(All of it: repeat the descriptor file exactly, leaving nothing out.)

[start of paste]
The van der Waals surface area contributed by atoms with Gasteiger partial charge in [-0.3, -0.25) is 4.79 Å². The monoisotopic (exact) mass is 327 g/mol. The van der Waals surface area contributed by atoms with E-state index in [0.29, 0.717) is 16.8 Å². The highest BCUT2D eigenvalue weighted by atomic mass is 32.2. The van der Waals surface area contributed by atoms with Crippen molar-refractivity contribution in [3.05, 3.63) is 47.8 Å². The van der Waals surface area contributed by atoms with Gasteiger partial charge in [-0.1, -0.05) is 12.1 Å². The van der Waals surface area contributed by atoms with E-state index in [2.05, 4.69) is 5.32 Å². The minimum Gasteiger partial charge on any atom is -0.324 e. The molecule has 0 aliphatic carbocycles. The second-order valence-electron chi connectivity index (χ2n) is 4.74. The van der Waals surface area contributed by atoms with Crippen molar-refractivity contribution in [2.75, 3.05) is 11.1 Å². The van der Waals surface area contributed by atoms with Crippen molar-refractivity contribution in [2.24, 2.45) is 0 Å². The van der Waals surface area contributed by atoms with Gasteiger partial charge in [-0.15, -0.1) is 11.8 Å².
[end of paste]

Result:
The van der Waals surface area contributed by atoms with Gasteiger partial charge in [-0.3, -0.25) is 4.79 Å². The monoisotopic (exact) mass is 327 g/mol. The van der Waals surface area contributed by atoms with E-state index in [0.29, 0.717) is 16.8 Å². The highest BCUT2D eigenvalue weighted by atomic mass is 32.2. The van der Waals surface area contributed by atoms with Crippen molar-refractivity contribution in [3.05, 3.63) is 47.8 Å². The van der Waals surface area contributed by atoms with Gasteiger partial charge in [-0.1, -0.05) is 12.1 Å². The van der Waals surface area contributed by atoms with E-state index in [2.05, 4.69) is 5.32 Å². The minimum Gasteiger partial charge on any atom is -0.324 e. The molecule has 0 aliphatic carbocycles. The second-order valence-electron chi connectivity index (χ2n) is 4.74. The van der Waals surface area contributed by atoms with Crippen molar-refractivity contribution in [2.75, 3.05) is 11.1 Å². The van der Waals surface area contributed by atoms with Crippen molar-refractivity contribution in [2.24, 2.45) is 0 Å². The van der Waals surface area contributed by atoms with Gasteiger partial charge in [-0.15, -0.1) is 11.8 Å².